That week was very unusual. It was basically three of us, being the animation professionals, judging these films, and Ryan was at that point acting very much like a person who had not been around animation at all; very much like a bum, actually. He was saying, I got to have my beer now... Im tired, I got to lay down... He was out of it for the first day or two. Then something kind of remarkable happened. He came to realize, I think, that he was in the company of people like he had been around when he was a creative person, and he started to really come alive, and we got to see him being lucid and engaged and very impassioned. That transformation of the personality was a very striking thing.

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Then the last day, we showed each other our films. Ryan was the last, and he showed Walking (1969) and Street Musique (1972) and another film called Syrinx (1964). We had seen the film Walking before, but now we were really looking at it. We came to realize that this person was a flaming genius in his time. We were looking at him today and, first of all, what a change, what an incredible contrast... and then, second of all, as Derek [Lamb] in the film says, hes living out every artists worst fear. But if this is where hes come to, theres something thats actually not horrible about that. Theres something very redeeming.

I was immediately inspired to try to get that story into a film. I sat on that for a few months before acting on it. Then I decided thats what I wanted to do.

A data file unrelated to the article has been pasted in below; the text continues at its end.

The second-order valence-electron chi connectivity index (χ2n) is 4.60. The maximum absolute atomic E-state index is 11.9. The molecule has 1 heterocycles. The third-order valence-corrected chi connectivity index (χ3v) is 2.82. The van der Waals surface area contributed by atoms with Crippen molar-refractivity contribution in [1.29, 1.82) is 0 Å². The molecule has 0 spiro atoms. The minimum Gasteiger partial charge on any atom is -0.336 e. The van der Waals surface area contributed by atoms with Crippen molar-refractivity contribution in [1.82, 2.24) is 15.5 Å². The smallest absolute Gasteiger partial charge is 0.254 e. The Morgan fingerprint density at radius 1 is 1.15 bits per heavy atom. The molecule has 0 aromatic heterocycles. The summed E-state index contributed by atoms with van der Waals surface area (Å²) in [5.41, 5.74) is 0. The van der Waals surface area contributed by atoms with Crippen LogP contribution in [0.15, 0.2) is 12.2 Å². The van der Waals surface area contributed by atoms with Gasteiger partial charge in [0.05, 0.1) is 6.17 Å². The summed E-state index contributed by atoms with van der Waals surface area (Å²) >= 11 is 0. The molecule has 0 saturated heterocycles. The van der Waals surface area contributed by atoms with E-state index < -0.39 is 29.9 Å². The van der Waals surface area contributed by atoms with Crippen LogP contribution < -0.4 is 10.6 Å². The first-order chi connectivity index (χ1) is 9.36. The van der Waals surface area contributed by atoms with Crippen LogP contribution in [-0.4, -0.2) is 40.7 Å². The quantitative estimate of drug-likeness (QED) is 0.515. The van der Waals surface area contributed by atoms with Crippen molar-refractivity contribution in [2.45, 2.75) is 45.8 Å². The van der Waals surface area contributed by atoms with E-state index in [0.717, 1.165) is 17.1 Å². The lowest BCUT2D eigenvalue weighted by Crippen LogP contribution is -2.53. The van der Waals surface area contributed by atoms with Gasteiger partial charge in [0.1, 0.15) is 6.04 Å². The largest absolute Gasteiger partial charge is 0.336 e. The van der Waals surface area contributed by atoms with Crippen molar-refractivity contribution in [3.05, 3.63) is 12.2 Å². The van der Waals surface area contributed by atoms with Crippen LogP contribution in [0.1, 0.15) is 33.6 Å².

GS: You wanted to make this film to show that there was this redeeming quality to his story?

CL: That was definitely part of it. Although, there were other elements of the story that I had no idea would make it in there that eventually did. It became something a little different than what I was expecting it to be at the beginning, but I think, in the process, it became something better.

GS: What did you intend for it to be, and what did it become?

CL: I had intended for it to be pretty much about Ryan Larkin. It was to be Ryan being interviewed. Youd hear Ryans voice and hed be narrating the audience through his life story. But the thing that happened was there was this snippet of conversation that you hear and see in the film where the subject of alcoholism comes up. And its a big subject. Its obviously a big subject in Ryans world, because he acts so impassioned and angrily toward it. But it is also a big subject in my world, too, and because of that, it brought the interviewer (me) way more into the story than I would have planned beforehand.